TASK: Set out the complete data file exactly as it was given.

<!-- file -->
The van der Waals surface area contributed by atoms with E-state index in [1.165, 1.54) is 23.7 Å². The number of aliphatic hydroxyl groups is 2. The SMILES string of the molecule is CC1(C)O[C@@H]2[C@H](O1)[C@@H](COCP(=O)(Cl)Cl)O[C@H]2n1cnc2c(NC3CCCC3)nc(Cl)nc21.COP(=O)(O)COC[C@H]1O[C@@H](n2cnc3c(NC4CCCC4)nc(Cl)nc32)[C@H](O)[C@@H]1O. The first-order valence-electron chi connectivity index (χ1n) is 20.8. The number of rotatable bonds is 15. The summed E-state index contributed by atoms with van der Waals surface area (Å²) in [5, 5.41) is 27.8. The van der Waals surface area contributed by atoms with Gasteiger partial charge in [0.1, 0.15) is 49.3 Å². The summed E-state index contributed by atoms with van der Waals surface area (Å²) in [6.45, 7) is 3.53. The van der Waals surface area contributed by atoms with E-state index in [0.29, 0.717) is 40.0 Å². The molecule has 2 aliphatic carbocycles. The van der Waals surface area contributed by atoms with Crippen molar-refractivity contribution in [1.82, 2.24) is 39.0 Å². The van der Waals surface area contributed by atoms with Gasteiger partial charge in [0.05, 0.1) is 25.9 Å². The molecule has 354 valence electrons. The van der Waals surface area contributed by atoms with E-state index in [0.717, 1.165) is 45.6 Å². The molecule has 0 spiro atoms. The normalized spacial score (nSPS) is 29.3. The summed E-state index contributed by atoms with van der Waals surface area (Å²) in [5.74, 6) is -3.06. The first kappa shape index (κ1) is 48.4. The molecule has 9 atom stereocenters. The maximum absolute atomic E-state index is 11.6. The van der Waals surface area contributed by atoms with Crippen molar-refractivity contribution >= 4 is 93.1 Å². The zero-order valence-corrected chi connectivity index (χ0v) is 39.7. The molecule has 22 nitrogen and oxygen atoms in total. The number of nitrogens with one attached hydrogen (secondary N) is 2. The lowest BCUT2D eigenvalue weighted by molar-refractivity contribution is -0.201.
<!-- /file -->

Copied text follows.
The van der Waals surface area contributed by atoms with E-state index in [1.165, 1.54) is 23.7 Å². The number of aliphatic hydroxyl groups is 2. The SMILES string of the molecule is CC1(C)O[C@@H]2[C@H](O1)[C@@H](COCP(=O)(Cl)Cl)O[C@H]2n1cnc2c(NC3CCCC3)nc(Cl)nc21.COP(=O)(O)COC[C@H]1O[C@@H](n2cnc3c(NC4CCCC4)nc(Cl)nc32)[C@H](O)[C@@H]1O. The first-order valence-electron chi connectivity index (χ1n) is 20.8. The number of rotatable bonds is 15. The summed E-state index contributed by atoms with van der Waals surface area (Å²) in [5, 5.41) is 27.8. The van der Waals surface area contributed by atoms with Gasteiger partial charge in [0.1, 0.15) is 49.3 Å². The summed E-state index contributed by atoms with van der Waals surface area (Å²) in [6.45, 7) is 3.53. The van der Waals surface area contributed by atoms with E-state index in [0.29, 0.717) is 40.0 Å². The molecule has 2 aliphatic carbocycles. The van der Waals surface area contributed by atoms with Crippen molar-refractivity contribution in [1.82, 2.24) is 39.0 Å². The van der Waals surface area contributed by atoms with Gasteiger partial charge in [0.05, 0.1) is 25.9 Å². The molecule has 354 valence electrons. The van der Waals surface area contributed by atoms with E-state index in [0.717, 1.165) is 45.6 Å². The molecule has 0 spiro atoms. The normalized spacial score (nSPS) is 29.3. The summed E-state index contributed by atoms with van der Waals surface area (Å²) in [5.74, 6) is -3.06. The first kappa shape index (κ1) is 48.4. The molecule has 9 atom stereocenters. The maximum absolute atomic E-state index is 11.6. The van der Waals surface area contributed by atoms with Crippen molar-refractivity contribution >= 4 is 93.1 Å². The zero-order valence-corrected chi connectivity index (χ0v) is 39.7. The molecule has 22 nitrogen and oxygen atoms in total. The number of nitrogens with one attached hydrogen (secondary N) is 2. The lowest BCUT2D eigenvalue weighted by molar-refractivity contribution is -0.201.